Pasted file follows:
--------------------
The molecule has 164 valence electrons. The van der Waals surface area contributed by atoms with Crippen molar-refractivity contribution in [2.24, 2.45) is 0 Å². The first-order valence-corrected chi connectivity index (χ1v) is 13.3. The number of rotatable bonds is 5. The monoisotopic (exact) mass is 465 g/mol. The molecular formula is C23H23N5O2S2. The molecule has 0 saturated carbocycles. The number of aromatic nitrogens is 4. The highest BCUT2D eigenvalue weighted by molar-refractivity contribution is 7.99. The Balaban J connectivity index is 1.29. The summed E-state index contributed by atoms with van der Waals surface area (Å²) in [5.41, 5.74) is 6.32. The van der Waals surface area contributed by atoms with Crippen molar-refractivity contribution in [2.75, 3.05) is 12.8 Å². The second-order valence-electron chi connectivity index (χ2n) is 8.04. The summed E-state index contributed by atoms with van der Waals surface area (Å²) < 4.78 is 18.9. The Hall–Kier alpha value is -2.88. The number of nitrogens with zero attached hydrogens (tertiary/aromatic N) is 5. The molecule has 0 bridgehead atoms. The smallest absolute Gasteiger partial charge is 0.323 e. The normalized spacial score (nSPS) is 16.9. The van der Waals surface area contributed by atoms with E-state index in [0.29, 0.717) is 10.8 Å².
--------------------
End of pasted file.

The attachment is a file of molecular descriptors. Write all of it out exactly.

The molecule has 164 valence electrons. The van der Waals surface area contributed by atoms with Crippen molar-refractivity contribution in [2.24, 2.45) is 0 Å². The first-order valence-corrected chi connectivity index (χ1v) is 13.3. The number of rotatable bonds is 5. The monoisotopic (exact) mass is 465 g/mol. The molecular formula is C23H23N5O2S2. The molecule has 0 saturated carbocycles. The number of aromatic nitrogens is 4. The highest BCUT2D eigenvalue weighted by molar-refractivity contribution is 7.99. The Balaban J connectivity index is 1.29. The summed E-state index contributed by atoms with van der Waals surface area (Å²) in [5.41, 5.74) is 6.32. The van der Waals surface area contributed by atoms with Crippen molar-refractivity contribution in [2.75, 3.05) is 12.8 Å². The second-order valence-electron chi connectivity index (χ2n) is 8.04. The summed E-state index contributed by atoms with van der Waals surface area (Å²) < 4.78 is 18.9. The Hall–Kier alpha value is -2.88. The number of nitrogens with zero attached hydrogens (tertiary/aromatic N) is 5. The molecule has 0 bridgehead atoms. The smallest absolute Gasteiger partial charge is 0.323 e. The normalized spacial score (nSPS) is 16.9. The van der Waals surface area contributed by atoms with E-state index in [0.29, 0.717) is 10.8 Å².